In 21 years as a federal district judge handling hundreds of jury trials, I became convinced that they are an excellent way to decide a broad range of cases. Criminal cases and many tort cases—turning on issues of common experience—are usually cited as paradigmatic examples. But there are others too.
First, of course, when the issue involves what is reasonable or unreasonable, the decision reflecting the viewpoints of six, eight, or 12 laypeople inevitably adds a dimension and perspective lacking in the judgment of one decision maker, and thus may carry greater weight, especially when parties demand that kind of validation.
Second, the process of putting together a case that will be decided by laypeople imposes a discipline on the lawyers and the judge that is often relaxed in an arbitration or bench trial. The most obvious example of this is the tendency of an arbitrator or a judge in a bench trial to let in virtually all the evidence, knowing he or she can give it little weight if that appears appropriate. In a jury trial, by contrast, the judge is forced to apply the rules of evidence more rigorously to keep out testimony or exhibits that fail the standards of admissibility.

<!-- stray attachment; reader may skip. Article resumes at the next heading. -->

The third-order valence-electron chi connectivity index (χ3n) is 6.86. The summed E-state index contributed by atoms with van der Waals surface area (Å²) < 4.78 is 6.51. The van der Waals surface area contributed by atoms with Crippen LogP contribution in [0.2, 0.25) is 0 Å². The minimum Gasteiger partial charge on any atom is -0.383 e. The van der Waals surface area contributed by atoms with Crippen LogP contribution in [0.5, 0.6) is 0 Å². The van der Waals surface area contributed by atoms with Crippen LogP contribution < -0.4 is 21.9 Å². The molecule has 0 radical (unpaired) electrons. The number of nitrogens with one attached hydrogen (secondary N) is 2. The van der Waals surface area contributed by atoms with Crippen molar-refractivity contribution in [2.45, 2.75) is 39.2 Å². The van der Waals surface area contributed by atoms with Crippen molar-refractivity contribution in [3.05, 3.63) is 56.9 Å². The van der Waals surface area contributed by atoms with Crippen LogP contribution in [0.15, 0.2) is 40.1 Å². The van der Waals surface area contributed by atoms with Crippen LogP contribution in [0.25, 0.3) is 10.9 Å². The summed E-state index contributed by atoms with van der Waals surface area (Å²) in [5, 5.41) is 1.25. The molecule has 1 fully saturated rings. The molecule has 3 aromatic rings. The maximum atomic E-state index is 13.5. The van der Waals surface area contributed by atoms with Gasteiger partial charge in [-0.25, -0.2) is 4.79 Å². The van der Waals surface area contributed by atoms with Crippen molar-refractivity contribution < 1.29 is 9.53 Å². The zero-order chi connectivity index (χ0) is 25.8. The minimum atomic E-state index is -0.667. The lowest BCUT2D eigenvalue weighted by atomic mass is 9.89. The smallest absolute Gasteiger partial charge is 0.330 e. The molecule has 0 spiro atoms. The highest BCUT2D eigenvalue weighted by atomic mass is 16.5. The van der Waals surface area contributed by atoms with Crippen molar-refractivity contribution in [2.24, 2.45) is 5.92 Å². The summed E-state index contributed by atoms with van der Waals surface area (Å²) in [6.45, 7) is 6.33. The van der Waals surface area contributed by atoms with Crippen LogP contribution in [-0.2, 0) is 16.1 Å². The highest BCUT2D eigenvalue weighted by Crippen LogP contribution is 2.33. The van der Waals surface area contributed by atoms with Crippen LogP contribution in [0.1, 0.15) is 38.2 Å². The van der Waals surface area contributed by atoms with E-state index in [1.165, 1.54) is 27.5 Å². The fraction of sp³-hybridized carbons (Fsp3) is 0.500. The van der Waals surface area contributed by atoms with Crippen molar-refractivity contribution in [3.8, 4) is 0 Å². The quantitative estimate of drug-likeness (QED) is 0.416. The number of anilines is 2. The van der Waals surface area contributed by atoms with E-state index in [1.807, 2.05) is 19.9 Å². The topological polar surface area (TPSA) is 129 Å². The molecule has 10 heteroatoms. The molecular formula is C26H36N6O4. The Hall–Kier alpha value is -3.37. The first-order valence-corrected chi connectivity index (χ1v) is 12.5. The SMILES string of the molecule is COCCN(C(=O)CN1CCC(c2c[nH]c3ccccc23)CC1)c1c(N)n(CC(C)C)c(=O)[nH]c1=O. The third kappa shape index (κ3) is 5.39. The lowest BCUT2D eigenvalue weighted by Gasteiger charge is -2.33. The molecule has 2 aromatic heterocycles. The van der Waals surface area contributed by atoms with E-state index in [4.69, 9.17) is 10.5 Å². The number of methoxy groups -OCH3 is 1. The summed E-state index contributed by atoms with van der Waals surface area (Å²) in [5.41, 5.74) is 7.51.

Third, the presence and participation of laypeople in the trial process forces the judge and lawyers to accommodate the reality that the proceedings are far from the main event in the fact finders’ lives. A certain distance from both the dispute and the process of resolving it brings a dispassion that reposes in those who are not at the heart of a controversy or its forum.
Despite these obvious benefits of jury trials, businesses often opt for private resolution of their controversies, usually through binding arbitration. Proceeding in the judicial system frequently entails disclosure and public airing of facts and business practices most companies prefer to keep private. Arbitration offers the advantages of privacy along with a binding decision—usually made by people chosen by the parties for their knowledge about or qualifications in deciding the issues at hand.
This makes sense for many, perhaps most, business disputes, but in some cases it may be preferable to replicate the decision making of a jury in a private forum, with its advantages of confidentiality, scheduling, and selection of the presider. This may seem puzzling at first. Handing over complicated issues of technology or commerce to people with no preexisting knowledge of the facts or the context involved—let alone no professional experience as decision makers—undoubtedly strikes many as odd.